Before the accident, it was Mark and Grace. Eternal twins, bound together since birth. But one day a driver on a bridge makes the wrong move, and then, suddenly, it’s just Mark. Alone. Grace has been loved and mourned by many, but while the rest of the world seems to be moving on, Mark is suspended, caught between the realm of the living and the beckoning of the chasm beneath the bridge where his sister left him. His relationships are falling apart, and a dark, angry grief threatens to tear him apart from the inside. Precious fragments of Grace’s life seem to be fading all around him. So, when his sister’s best friend proposes that they complete Grace’s bucket list in order to honor her memory, Mark agrees. As he fulfills his sister’s final wishes, though, Mark must grapple with a task that’s not on the list, and it’s the hardest of them all: he must somehow come to terms with the unspeakable tragedy that has shattered his heart.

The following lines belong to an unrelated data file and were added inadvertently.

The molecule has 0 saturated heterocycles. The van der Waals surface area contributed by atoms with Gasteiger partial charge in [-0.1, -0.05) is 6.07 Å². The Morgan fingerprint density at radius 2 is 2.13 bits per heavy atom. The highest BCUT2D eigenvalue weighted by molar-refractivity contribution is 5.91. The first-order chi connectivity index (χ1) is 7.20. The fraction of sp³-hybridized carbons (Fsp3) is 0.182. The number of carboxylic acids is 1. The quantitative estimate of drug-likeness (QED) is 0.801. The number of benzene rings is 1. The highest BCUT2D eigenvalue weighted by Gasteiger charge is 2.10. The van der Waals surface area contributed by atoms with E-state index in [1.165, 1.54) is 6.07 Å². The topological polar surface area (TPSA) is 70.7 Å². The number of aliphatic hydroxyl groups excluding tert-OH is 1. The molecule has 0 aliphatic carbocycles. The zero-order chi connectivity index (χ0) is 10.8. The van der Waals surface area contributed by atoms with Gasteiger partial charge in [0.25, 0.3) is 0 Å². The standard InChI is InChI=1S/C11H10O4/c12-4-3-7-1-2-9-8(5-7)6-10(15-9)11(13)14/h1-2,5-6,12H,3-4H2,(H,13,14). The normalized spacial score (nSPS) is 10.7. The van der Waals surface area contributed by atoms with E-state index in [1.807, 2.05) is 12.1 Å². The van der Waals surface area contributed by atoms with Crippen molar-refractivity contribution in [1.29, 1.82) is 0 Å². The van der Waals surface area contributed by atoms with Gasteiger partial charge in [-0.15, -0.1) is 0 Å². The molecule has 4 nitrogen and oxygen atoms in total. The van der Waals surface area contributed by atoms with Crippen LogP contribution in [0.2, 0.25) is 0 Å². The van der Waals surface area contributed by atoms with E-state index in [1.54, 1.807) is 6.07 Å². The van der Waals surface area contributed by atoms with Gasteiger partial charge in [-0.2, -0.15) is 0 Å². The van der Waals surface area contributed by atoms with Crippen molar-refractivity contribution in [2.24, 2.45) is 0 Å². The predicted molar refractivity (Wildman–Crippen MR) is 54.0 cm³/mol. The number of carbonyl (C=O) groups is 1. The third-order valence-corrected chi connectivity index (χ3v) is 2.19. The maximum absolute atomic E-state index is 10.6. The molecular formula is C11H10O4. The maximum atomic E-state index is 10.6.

Mark’s narrative, while a tad clichéd at times, is surprisingly potent. The way he copes with his trauma is grippingly authentic and relatable; he is quite young, and he is still developing his own sense of self even as he tries to understand the sister he lost. Mark’s struggles with grief and guilt mingle realistically with the odd bits of happiness that crop up unexpectedly in his life, like his growing relationship with Grace’s best friend, Hanna, or his family telling stories around the Christmas tree. Mark’s healing process is never portrayed as black and white. It is infinitely messy and complicated, and this complexity makes the story and its characters incredibly genuine. The author manages to tackle a very heavy subject without becoming excessively dark or depressing. This novel has a lot to offer, and without a doubt, other readers will soon become as fond of Mark as I am.